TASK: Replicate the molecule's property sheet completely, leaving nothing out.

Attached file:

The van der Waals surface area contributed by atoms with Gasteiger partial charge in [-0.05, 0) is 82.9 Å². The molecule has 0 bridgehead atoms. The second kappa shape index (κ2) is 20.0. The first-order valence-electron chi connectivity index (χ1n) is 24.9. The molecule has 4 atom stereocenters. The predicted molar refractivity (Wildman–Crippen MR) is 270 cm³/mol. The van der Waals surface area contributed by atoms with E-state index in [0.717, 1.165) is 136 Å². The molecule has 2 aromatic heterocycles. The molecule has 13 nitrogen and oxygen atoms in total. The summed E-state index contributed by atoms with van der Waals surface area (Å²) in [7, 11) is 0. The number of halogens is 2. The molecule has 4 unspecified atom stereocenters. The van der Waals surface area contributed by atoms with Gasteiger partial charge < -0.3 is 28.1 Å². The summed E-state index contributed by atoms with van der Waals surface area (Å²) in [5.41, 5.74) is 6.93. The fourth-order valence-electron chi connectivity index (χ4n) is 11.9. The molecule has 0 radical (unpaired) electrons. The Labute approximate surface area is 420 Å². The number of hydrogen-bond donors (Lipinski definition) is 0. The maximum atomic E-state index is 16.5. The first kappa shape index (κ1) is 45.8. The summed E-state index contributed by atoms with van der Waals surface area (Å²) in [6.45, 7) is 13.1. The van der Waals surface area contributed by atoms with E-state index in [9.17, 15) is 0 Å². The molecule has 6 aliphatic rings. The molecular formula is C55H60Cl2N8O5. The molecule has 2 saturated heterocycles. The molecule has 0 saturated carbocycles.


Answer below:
The van der Waals surface area contributed by atoms with Gasteiger partial charge in [-0.05, 0) is 82.9 Å². The molecule has 0 bridgehead atoms. The second kappa shape index (κ2) is 20.0. The first-order valence-electron chi connectivity index (χ1n) is 24.9. The molecule has 4 atom stereocenters. The predicted molar refractivity (Wildman–Crippen MR) is 270 cm³/mol. The van der Waals surface area contributed by atoms with E-state index in [0.717, 1.165) is 136 Å². The molecule has 2 aromatic heterocycles. The molecule has 13 nitrogen and oxygen atoms in total. The summed E-state index contributed by atoms with van der Waals surface area (Å²) in [7, 11) is 0. The number of halogens is 2. The molecule has 4 unspecified atom stereocenters. The van der Waals surface area contributed by atoms with Gasteiger partial charge < -0.3 is 28.1 Å². The summed E-state index contributed by atoms with van der Waals surface area (Å²) in [5.41, 5.74) is 6.93. The fourth-order valence-electron chi connectivity index (χ4n) is 11.9. The molecule has 0 radical (unpaired) electrons. The Labute approximate surface area is 420 Å². The number of hydrogen-bond donors (Lipinski definition) is 0. The maximum atomic E-state index is 16.5. The first kappa shape index (κ1) is 45.8. The summed E-state index contributed by atoms with van der Waals surface area (Å²) in [6.45, 7) is 13.1. The van der Waals surface area contributed by atoms with E-state index in [9.17, 15) is 0 Å². The molecule has 6 aliphatic rings. The molecular formula is C55H60Cl2N8O5. The molecule has 2 saturated heterocycles. The molecule has 0 saturated carbocycles.